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  3. How did they do it, indeed! Isn't it amazing how people rise to meet such challenges. You'd never think these young girls could do something so brave, and yet they did. I think I've enjoyed your theme more than any on this Challenge. I've learned so much and been inspired by the stories you've shared.

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    1. I was smiling the whole time I wrote this piece. Over the weekend I realized my 'U' choice wasn't going to work and I didn't have a clue what I was going to do. I typed 'unknown women pilots' (and variations) and went hunting. Then I saw the Night Witches. Absolutely incredible. I couldn't believe I'd discovered them. Thank you Lee!!

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  4. Love these stories about women pilots. I had never heard of these Russian women. Thank you!

    Mary Montague Sikes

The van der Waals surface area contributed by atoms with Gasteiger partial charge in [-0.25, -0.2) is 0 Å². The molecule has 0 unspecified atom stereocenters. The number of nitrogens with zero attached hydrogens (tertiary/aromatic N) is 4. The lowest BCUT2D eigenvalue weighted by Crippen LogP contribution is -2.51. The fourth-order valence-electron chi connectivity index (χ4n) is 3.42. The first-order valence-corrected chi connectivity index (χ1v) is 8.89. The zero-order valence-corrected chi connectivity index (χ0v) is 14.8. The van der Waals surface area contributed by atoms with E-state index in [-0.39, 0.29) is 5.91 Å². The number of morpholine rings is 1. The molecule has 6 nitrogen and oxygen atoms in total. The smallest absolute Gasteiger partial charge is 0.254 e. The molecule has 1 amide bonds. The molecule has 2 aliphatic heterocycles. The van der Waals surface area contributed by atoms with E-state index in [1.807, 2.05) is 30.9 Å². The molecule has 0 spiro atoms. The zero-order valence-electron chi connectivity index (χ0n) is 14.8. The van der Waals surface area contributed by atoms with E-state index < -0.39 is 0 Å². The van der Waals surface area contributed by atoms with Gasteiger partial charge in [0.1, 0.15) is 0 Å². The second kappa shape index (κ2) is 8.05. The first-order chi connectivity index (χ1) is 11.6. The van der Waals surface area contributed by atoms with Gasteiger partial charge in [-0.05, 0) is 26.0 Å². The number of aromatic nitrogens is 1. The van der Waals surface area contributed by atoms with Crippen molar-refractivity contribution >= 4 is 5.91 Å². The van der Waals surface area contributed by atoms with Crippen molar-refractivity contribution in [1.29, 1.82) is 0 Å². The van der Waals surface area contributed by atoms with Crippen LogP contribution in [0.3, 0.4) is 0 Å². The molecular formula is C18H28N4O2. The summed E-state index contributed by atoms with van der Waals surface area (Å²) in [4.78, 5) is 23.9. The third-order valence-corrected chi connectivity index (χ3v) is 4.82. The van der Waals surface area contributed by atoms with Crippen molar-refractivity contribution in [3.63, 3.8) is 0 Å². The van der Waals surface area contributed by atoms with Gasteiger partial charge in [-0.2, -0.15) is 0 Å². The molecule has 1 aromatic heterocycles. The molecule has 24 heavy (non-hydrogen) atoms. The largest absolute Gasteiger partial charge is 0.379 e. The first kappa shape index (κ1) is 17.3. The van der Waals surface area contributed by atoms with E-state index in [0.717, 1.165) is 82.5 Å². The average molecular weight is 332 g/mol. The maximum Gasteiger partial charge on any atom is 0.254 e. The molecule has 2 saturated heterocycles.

Notes Along the Way
    The Artful Way

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    1. You and me both!! I'm so happy to include these ladies in the series. What a find. Thanks Mary.

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  5. Oh my gosh. I never heard of these women. Fascinating. And how brave.

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    1. That was my reaction too. Could not believe I'd found such a treasure. These woman really have a story to tell. Hollywood, 'where for art thou?'

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  6. How amazing that they survived all of that! And I suppose they "night witches" was a reference to witches that fly on their brooms?

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    1. Oh, I'm sure of it. One source said they were pretty proud of their nickname.